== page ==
Gartner: Don't sweat move to IPv6

By , Network World |  Networking, collaboration, IPv6

The future of communications calls for a focus on unified communications and collaboration, workforce mobility, IP telephony and network virtualization. But moving from IPv4 to IPv6? Don't worry about it yet, Gartner analysts say.

"Given all you have to invest in, IPv6 is far down the list," said David Willis, vice president in Gartner's communications group, who joined with Gartner vice president Bob Hafner to discuss the topic of the " Future of Communications" at the Gartner Symposium ITExpo 2009 , a five-day event attended by thousands of high-tech executives.

Although the shift from IPv4 to IPv6 has been mandated for the federal government due to the perception that IP address space is running out and IPv6 is an improved Internet communications protocol, Willis said the reality is that "the economies of moving to IPv6 aren't working out for people."

Network World's Essential Guide to IPv6 

It's too expensive and in an economic recession, it has not been a priority, nor he felt, should it necessarily be outside those with special requirements, such as the government and the military. "IPv4 and IPv6 work very well together," Willis pointed out, alluding to shared routing strategies and gateways.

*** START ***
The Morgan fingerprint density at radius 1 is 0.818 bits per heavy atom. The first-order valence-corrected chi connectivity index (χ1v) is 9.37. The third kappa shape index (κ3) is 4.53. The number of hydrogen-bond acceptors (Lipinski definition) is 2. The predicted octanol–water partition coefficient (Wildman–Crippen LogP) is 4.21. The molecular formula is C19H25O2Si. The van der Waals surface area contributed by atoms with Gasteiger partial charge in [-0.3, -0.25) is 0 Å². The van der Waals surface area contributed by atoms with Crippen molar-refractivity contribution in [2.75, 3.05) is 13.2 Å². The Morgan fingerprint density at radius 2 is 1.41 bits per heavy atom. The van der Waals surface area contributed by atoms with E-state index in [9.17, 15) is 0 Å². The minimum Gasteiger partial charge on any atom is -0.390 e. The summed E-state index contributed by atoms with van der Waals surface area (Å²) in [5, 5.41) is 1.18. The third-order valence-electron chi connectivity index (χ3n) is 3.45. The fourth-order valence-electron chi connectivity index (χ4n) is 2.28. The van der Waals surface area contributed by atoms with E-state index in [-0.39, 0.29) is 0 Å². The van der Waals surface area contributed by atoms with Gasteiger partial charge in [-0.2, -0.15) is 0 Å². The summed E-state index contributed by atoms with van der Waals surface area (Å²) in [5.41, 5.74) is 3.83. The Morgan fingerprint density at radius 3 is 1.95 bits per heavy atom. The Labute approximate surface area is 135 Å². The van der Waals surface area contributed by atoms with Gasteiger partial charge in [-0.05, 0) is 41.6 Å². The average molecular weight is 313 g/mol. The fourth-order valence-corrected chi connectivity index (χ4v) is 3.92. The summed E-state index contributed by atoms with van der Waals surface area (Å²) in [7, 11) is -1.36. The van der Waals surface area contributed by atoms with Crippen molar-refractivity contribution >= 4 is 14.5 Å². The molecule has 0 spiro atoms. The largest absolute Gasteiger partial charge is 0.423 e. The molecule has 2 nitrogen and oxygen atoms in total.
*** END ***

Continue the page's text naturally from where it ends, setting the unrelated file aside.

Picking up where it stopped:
However, the American Registry for Internet Numbers has said that U.S. ISPs are requesting more IPv6 addresses and fewer IPv4 ones than ever.  

Prices plummeting

On the topic of money, Hafner noted that the economic recession has contributed to the effect of lowering prices during the last year for many types of telecom products and services."Network costs continue to drop," Hafner said to the audience. The costs for switches, LANs and IP telephony gear can be found at over 50% less than previous years, and "by 2012, the price for enterprise-class gigabit Ethernet ports will decline by at least 40% from 2009."

Overall, telecom services are expected to decline, too. "Through 2013, enterprise bandwidth pricing will decline at an average rate of 8% to 12% per year, " Hafner said.

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